BESSEMER AREA HISTORICAL SOCIETY
Organized January 19, 2002
4th Quarter, 2010 - Volume 7, Issue 4
Website - www.bessemerhistoricalsociety.com
Notice of Membership Meetings
January 20 at 2:00 PM
February 17 at 2:00 PM
March 17 at 2:00 PM
Officers and Directors
President - Ed Sandene
Vice President - Dan Cvengros
Treasurer/Editor - Lou Kalan
Secretary - Janet Gheller
Membership - Dolores Sandene
Directors at Large
Historian - Fran McCarthy
It is amazing to me how one hidden object can mean so much to one person and mean so little to someone else. Back in September I participated in a walking tour along one of the former railways that went through Bessemer.
The leader of the group guided about 20 individuals and shared his vast knowledge of the once very active rail line. He led the group to three bridges that are still intact and gave a brief history of each bridge. All of these bridges are in plain view and have most likely been seen by the residents of Bessemer for many years.
I myself had crossed these bridges many times in my younger years when walking was the primary source of transportation. At the end of the tour our guide also mentioned another bridge on the other abandoned railway and told us to explore it on our own if we felt inclined to do so.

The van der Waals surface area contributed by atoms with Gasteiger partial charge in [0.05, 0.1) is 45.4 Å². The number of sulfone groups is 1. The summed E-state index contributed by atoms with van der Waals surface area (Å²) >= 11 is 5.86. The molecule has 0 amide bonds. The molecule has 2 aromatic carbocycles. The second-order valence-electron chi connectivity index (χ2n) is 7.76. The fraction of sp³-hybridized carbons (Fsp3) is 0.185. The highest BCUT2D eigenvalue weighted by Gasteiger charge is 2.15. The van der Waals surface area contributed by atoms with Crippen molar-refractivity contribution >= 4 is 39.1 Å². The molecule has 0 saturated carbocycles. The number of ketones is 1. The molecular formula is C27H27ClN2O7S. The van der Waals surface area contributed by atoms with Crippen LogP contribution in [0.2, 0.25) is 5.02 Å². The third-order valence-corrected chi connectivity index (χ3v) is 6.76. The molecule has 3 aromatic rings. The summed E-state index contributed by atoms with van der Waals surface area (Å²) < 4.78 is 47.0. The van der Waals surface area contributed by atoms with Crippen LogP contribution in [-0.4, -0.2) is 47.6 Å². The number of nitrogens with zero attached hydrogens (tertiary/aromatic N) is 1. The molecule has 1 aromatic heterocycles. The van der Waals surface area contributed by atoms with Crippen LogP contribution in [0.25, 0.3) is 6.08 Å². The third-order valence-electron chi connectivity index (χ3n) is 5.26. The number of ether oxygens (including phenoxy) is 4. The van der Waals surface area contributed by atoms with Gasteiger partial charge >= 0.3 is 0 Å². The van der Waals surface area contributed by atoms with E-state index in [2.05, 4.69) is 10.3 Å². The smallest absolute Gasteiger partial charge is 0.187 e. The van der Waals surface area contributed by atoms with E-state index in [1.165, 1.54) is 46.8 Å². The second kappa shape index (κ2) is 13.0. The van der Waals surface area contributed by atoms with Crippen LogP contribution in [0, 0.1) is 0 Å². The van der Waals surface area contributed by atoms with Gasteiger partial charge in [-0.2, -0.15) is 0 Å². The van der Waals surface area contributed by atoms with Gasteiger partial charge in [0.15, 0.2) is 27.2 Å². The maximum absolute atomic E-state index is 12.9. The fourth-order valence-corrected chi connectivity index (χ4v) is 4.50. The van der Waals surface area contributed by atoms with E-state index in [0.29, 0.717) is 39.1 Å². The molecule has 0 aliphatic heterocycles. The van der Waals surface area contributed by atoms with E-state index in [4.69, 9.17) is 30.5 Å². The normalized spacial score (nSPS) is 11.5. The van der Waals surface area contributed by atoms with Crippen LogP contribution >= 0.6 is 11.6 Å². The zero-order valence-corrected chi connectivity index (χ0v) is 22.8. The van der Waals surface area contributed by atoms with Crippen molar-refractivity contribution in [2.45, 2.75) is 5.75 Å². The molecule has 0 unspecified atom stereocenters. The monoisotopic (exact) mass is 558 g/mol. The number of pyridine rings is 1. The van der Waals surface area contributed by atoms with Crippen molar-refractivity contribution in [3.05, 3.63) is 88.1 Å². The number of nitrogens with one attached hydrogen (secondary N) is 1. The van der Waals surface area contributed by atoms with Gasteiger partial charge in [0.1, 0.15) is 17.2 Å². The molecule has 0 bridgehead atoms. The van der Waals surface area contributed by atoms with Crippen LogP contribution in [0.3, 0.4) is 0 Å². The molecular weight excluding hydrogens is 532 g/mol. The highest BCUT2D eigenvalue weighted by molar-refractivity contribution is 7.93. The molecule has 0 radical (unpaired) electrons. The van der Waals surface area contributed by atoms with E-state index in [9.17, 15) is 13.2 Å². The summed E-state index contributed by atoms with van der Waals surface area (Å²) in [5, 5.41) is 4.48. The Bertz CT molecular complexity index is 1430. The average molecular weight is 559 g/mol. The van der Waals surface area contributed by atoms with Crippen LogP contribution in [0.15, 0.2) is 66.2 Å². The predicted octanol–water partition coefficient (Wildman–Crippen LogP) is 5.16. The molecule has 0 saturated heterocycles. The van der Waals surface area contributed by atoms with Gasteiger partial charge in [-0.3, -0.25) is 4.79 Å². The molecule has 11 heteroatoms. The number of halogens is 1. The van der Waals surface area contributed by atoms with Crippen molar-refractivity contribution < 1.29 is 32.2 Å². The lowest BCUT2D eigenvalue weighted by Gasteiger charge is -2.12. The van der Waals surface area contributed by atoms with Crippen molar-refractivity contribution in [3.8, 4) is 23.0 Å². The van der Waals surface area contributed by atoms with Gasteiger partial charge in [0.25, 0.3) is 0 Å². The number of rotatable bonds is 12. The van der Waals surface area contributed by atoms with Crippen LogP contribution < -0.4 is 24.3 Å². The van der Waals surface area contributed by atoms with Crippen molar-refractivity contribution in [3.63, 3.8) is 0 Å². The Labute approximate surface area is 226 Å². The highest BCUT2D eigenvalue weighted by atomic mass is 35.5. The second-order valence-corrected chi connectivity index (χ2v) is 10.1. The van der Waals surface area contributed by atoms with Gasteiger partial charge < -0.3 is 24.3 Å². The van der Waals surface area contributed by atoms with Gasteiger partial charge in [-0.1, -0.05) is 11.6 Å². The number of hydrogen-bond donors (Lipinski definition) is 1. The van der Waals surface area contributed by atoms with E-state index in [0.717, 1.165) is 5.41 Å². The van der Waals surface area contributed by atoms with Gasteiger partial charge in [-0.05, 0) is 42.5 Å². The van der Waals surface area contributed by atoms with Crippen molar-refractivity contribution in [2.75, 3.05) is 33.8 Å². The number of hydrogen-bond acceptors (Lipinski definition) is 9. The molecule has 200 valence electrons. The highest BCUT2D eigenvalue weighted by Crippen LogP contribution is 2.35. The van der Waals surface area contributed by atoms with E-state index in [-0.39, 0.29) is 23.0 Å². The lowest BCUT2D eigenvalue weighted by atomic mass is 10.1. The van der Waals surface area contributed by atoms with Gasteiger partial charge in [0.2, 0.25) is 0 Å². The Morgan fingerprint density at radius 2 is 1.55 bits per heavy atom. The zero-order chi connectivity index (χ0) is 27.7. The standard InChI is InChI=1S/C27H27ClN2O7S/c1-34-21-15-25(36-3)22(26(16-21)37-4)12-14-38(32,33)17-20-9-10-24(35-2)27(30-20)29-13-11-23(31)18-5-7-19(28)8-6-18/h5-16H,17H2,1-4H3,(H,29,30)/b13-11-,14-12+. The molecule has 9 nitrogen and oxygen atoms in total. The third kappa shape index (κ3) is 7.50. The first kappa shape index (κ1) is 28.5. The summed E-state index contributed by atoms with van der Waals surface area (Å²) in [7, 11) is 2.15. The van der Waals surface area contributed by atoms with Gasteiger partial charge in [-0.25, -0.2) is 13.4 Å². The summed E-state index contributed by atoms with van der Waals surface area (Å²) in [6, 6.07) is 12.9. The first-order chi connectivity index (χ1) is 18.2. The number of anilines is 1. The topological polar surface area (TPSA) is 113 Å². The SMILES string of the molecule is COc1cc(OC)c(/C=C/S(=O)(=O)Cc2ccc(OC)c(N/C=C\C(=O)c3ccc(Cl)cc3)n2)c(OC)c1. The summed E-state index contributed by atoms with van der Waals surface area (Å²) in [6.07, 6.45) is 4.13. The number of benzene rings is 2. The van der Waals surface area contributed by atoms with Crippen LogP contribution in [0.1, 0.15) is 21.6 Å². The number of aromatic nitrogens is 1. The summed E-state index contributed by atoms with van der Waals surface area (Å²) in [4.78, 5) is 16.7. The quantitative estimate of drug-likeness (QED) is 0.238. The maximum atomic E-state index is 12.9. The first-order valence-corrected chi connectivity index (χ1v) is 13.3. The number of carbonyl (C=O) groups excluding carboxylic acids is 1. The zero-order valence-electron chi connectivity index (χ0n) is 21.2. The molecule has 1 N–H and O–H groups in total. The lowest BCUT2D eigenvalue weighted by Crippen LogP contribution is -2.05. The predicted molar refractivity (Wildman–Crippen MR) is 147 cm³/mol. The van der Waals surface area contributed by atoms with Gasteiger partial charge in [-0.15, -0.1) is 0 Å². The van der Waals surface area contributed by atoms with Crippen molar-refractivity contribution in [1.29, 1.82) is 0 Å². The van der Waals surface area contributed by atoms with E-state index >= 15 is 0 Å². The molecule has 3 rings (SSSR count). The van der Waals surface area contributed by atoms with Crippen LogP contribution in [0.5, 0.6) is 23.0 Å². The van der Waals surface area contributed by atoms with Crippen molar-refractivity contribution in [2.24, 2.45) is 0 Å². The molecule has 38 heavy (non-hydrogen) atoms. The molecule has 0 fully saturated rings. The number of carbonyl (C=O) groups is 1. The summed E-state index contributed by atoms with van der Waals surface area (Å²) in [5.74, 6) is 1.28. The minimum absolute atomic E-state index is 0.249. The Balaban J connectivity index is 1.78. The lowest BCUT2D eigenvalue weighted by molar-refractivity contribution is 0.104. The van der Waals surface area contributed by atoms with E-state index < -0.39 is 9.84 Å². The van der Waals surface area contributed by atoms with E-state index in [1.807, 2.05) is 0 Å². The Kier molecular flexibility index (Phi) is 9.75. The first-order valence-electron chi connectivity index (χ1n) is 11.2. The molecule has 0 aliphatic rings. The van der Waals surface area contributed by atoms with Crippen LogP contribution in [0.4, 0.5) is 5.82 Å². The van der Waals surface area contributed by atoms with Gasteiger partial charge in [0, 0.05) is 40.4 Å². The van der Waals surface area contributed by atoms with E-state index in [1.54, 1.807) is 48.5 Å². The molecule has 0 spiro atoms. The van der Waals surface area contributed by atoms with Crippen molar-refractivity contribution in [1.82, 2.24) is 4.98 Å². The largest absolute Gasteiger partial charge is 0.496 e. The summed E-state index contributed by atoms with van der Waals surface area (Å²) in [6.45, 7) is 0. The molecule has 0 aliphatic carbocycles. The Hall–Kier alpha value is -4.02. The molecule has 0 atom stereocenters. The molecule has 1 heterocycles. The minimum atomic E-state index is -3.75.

Two weeks passed and I decided to venture out and find this other bridge because my curiosity was getting the best of me. I arrived at the location described by the tour guide and realized I was on top of the bridge and the Powdermill Creek was running below me.
I could not see any sign of a bridge from where I was standing so I began to descend down the steep embankment and when I reached the flowing water, I looked up and saw a beautiful arched stone structure before me. This bridge was very similar to the Keystone Bridge in Ramsay, but only about one-third the size.
I am sure many hikers and fishermen have walked over and around this bridge only to see just another part of the local landscape, not seeing it for the treasure it really was as I saw it. To me, this structure represents a part of our Gogebic Range heritage, a part of who we are and made me think of days gone by.
I took many pictures of the bridge and have returned to view it two more times since that day. As I look at the pictures, I realize that this part of Bessemer’s history is not hidden from me anymore and that to others, hidden or not . . . it is just another bridge.
We remind everyone that we are looking for military articles and information regarding local Veterans having served our country, especially those involved with WWII. The archives at the Heritage Center is a great place for future generations to learn about our Gogebic Range military history.
Also, if you have an old high school annual or “yearbook”, please consider donating it to the Historical Society. Many visitors enjoy paging through these books and reminiscing about the past.
Bessemer Area Historical Society